about out of sightA site of original and unoriginal content meant to entertain and inform. Out of Sight is edited by JJ O'Donoghue and William Hilderbrandt.
more about out of sightIf this site had to be summed up in one word and a preceding parenthetical phrase, then it would be (hopefully) entertaining. Think of it as an archive of some of the most interesting articles, videos, photography, and miscellany that JJ and William find online.
one more thing on out of sightOut of sight is Will and JJ's attempt to get noticed and invited on daytime TV or any Fox TV show. Before out of sight, there was rich and creamy, a hugely popular blog for spammers who wanted to sell us penis enhancing products. They were wasting their time.
who is this stud william?William lives in Paris. At the start of 2009 he left London and all his friends and his bad job to come to France, where he hardly speaks the language, to be with his girlfriend. Officially he is very happy to finally be living with her but occasionally he does get nostalgic for London.
who is this wise guy jj?Quite early on in life JJ discovered that he was a fabricator. In 2006 his mum and dad invited him to leave their home in Cork, Ireland and head for London, where he now resides, to shake up the city. He cycles hard, drinks hard and blogs harder. You get the picture.
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Everyone knows the print industry has taken heavy blows. With an air of Nietszche, our friend Mr Oyry proudly declared print to be dead. But The Atlantic's Michael Hirschorn sizes up the newsweeklies - the rapidly fading US titles Time and Newsweek and contrasts them to the increasing success of the UK’s The Economist. There is some nice objective criticism - hits and praise - for each title in here, so it’s worth a read.
True, The Economist virtually never gets scoops, and the information it does provide is available elsewhere … if you care to spend 20 hours Googling. But now that information is infinitely replicable and pervasive, original reporting will never again receive its due. The real value of The Economist lies in its smart analysis of everything it deems worth knowing—and smart packaging, which may be the last truly unique attribute in the digital age.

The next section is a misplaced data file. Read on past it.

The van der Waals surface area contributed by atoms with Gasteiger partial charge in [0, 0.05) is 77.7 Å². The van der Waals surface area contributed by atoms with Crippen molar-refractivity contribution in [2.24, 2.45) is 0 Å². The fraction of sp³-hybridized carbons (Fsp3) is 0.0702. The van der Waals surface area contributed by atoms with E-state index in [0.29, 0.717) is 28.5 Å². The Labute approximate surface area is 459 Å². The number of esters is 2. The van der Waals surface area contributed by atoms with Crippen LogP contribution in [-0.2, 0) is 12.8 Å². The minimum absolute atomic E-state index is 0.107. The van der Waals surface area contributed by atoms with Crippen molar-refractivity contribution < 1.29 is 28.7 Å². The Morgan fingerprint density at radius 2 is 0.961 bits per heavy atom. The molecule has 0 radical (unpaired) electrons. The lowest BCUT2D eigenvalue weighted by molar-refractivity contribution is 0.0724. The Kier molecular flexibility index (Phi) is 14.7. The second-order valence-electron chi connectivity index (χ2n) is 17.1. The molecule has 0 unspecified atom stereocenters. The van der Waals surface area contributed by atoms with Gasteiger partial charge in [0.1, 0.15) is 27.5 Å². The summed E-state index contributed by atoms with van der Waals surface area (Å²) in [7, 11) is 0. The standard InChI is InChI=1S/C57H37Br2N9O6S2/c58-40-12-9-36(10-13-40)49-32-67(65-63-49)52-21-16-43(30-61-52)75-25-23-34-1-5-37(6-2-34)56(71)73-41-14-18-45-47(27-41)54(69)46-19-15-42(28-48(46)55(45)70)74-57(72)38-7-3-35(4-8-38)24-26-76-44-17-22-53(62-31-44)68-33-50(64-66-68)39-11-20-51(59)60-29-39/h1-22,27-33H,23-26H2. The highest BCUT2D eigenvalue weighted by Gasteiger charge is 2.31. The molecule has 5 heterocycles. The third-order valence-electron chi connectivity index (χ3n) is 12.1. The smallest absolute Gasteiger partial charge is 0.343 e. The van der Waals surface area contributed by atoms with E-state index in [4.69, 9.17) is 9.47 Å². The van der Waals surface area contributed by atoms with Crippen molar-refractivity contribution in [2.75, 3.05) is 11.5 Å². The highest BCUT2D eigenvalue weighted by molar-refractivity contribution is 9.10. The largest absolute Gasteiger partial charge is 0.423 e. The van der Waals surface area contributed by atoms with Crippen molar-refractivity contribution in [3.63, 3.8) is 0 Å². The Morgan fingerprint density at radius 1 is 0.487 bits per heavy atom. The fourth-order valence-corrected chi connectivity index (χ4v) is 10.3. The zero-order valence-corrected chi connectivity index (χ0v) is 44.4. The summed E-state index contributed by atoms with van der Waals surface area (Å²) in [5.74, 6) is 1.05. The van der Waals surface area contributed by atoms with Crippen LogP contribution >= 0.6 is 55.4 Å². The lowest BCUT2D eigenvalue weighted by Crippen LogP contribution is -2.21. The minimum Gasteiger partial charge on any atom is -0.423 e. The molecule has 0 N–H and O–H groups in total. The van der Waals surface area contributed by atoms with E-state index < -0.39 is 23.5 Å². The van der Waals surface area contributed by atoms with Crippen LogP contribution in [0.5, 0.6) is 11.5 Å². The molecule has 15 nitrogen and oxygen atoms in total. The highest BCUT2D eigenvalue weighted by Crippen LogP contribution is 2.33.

For a magazine that effectively blogged avant la lettre, The Economist has never had much digital savvy. It offered a complex mix of free and paid content (rarely a winning strategy) until two years ago and was so unprepared for the Internet that it couldn’t even secure theeconomist.com as its Web domain. (It later tried, unsuccessfully, to claim the URL.) Today, access to the site is free of charge, excepting deep archival material, but while editors have made some desultory efforts at adding social-networking features, most of the magazine’s readers seem to have no idea the site exists. While other publications whore themselves to Google, The Huffington Post, and the Drudge Report, almost no one links to The Economist. It sits primly apart from the orgy of link love elsewhere on the Web.
This turns out to have been a lucky accident. Unlike practically all other media “brands,” The Economist remains primarily a print product, and it is valued accordingly. In other words, readers continue to believe its stories have some value. As a result, The Economist has become a living test case of the path not taken by Time and Newsweek, whose Web strategies have succeeded in grabbing eyeballs (Time has 4.7 million unique users a month, and Newsweekhas 2 million, compared with The Economist’s 700,000, according to one measure) while dooming their print products to near irrelevance.
Interesting but is it more scare-mongering or fair flagging of a reasonable concern?Come on, Wired, say it ain’t so! From the article:
The disease strikes North American pigs, but American humans were assumed to be safe. Only two human cases have been reported in the United States, where farmers keep a greater distance from their livestock, and dispose of meat known to come from sick animals.
Nevertheless, the assumption of safety may be false. In a study published last year in Emerging Infectious Diseases, Gray and fellow University of Iowa epidemiologist Tara Smith described the first search for S. suis in a U.S. population. Seven out of 73 Iowa hog-farm workers tested positive for exposure, compared to just one positive test in a 67-person control group.
Smith and Gray didn’t extrapolate national exposure levels from those geographically limited findings, but it’s not unreasonable to think a comparable ratio of pig farmers are affected nationwide. The S. suismicrobe is common, able to live in the tonsils for years without causing symptoms, difficult to eradicate with antibiotics and spread by the cross-country transportation of millions of pigs every year.
“You could say that between 5 and 10 percent of workers in the U.S. might be infected,” said Marcelo Gottschalk, a University of Montreal veterinary pathologist and one of the world’s foremost S. suisresearchers. “I don’t know if it’s true, but the extrapolation is fair enough.”